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Cookin’ was originally developed in Seoul, Korea by PMC Production Co. Ltd., in 1997. It received the Sports Chosun’s “Special Award” at the 4th Korea Musical Awards in 1998. Over one million people have attended performance of Cookin’ in Korea, making it the longest running show in the history of Korean performing arts. In the last five years Cookin’ has delighted audiences in over 20 countries throughout Europe, Asia and North America.


Nong-ak is a traditional Korean music form, developed thousands of years ago in the countryside by farmers to ease the hardship if labor-intensive farming and to help encourage unity among the people. The specialized rhythms of Nong-ak vary according to geographic location. In the 1970s, several experts of Nong-ak created an experimental music form which utilizes specific Korean traditional instruments: an hour-glass shaped drum, a barrel drum, a small gong and a large gong. They called their music Samulnori (which literally means “playing with four instruments”). From this experimental work, Samulnori has become the most popular and recognizable traditional Korean art form. The composition of Samulnori employs five basic rhythms at varying speeds, alternating the number of traditional instruments used throughout. In Korea, Samulnori has essentially replaced Nong-ak as the work for describing traditional music. The variety of rhythms in Samulnori reflects and reconstructs the routine beat of Korean life.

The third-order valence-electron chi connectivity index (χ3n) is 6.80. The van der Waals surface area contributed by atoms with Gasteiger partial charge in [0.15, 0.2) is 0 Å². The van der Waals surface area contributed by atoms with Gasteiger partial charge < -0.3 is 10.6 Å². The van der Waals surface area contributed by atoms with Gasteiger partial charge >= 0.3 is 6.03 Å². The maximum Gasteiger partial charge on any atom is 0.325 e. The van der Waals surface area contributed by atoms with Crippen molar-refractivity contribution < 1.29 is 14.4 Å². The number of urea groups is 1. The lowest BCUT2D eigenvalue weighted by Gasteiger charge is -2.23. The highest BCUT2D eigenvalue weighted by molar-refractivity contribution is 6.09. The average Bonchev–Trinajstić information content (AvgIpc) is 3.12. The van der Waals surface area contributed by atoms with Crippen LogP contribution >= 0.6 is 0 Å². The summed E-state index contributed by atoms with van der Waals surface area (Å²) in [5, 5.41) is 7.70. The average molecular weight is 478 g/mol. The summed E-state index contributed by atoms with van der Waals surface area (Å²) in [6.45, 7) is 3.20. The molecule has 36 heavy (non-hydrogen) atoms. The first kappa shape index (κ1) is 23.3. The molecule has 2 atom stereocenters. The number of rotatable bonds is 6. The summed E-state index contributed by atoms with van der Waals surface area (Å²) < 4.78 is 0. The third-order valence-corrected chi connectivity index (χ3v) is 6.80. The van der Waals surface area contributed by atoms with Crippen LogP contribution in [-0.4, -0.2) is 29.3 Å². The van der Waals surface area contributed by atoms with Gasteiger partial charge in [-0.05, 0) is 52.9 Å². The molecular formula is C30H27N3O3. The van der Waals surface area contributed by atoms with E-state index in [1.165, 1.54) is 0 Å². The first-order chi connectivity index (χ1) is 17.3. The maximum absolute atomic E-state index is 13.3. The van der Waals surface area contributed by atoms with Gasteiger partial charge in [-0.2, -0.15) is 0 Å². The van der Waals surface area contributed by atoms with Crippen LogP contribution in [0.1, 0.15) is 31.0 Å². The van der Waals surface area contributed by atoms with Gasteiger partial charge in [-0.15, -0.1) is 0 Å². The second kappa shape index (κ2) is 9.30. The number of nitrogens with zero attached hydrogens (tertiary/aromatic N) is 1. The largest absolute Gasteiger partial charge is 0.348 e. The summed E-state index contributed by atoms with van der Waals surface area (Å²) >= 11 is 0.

Cookin’ applies the traditional rhythms of Samulnori to a fast-paced kitchen percussion show combining comedy, rhythm and non-verbal performance that culminates into a delightful and dynamic evening. The typical instruments of Samulnori have all been replaced with utensils commonly found in the kitchen including knives, cutting boards, pots, pans, chopsticks and woks.